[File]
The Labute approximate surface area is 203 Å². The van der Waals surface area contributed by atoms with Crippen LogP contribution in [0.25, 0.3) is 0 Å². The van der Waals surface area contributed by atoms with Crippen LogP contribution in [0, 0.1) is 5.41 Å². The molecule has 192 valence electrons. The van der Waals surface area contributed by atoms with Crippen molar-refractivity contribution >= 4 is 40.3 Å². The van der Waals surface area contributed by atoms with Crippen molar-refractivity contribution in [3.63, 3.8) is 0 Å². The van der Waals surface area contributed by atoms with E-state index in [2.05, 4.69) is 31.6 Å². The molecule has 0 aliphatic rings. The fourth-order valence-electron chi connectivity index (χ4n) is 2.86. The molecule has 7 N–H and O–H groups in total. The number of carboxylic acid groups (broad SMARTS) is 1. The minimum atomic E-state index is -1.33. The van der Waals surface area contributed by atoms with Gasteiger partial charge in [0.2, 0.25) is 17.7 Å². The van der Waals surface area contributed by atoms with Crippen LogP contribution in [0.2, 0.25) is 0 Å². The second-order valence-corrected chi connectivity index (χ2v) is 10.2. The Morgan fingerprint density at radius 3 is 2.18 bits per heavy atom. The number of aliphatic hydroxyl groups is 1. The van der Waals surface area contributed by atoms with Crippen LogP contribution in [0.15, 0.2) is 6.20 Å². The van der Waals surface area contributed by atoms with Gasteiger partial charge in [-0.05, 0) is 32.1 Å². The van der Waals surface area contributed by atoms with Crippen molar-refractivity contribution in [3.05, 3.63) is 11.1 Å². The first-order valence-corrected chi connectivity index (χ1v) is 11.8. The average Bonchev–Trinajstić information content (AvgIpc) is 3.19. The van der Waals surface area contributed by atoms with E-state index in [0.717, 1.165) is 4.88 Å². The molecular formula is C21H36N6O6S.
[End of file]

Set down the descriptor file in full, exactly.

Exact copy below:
The Labute approximate surface area is 203 Å². The van der Waals surface area contributed by atoms with Crippen LogP contribution in [0.25, 0.3) is 0 Å². The van der Waals surface area contributed by atoms with Crippen LogP contribution in [0, 0.1) is 5.41 Å². The molecule has 192 valence electrons. The van der Waals surface area contributed by atoms with Crippen molar-refractivity contribution >= 4 is 40.3 Å². The van der Waals surface area contributed by atoms with Crippen molar-refractivity contribution in [3.63, 3.8) is 0 Å². The van der Waals surface area contributed by atoms with E-state index in [2.05, 4.69) is 31.6 Å². The molecule has 0 aliphatic rings. The fourth-order valence-electron chi connectivity index (χ4n) is 2.86. The molecule has 7 N–H and O–H groups in total. The number of carboxylic acid groups (broad SMARTS) is 1. The minimum atomic E-state index is -1.33. The van der Waals surface area contributed by atoms with Gasteiger partial charge in [0.2, 0.25) is 17.7 Å². The van der Waals surface area contributed by atoms with Crippen LogP contribution in [0.2, 0.25) is 0 Å². The second-order valence-corrected chi connectivity index (χ2v) is 10.2. The Morgan fingerprint density at radius 3 is 2.18 bits per heavy atom. The number of aliphatic hydroxyl groups is 1. The van der Waals surface area contributed by atoms with Crippen LogP contribution in [0.15, 0.2) is 6.20 Å². The van der Waals surface area contributed by atoms with Gasteiger partial charge in [-0.05, 0) is 32.1 Å². The van der Waals surface area contributed by atoms with Crippen molar-refractivity contribution in [3.05, 3.63) is 11.1 Å². The first-order valence-corrected chi connectivity index (χ1v) is 11.8. The average Bonchev–Trinajstić information content (AvgIpc) is 3.19. The van der Waals surface area contributed by atoms with E-state index in [0.717, 1.165) is 4.88 Å². The molecular formula is C21H36N6O6S.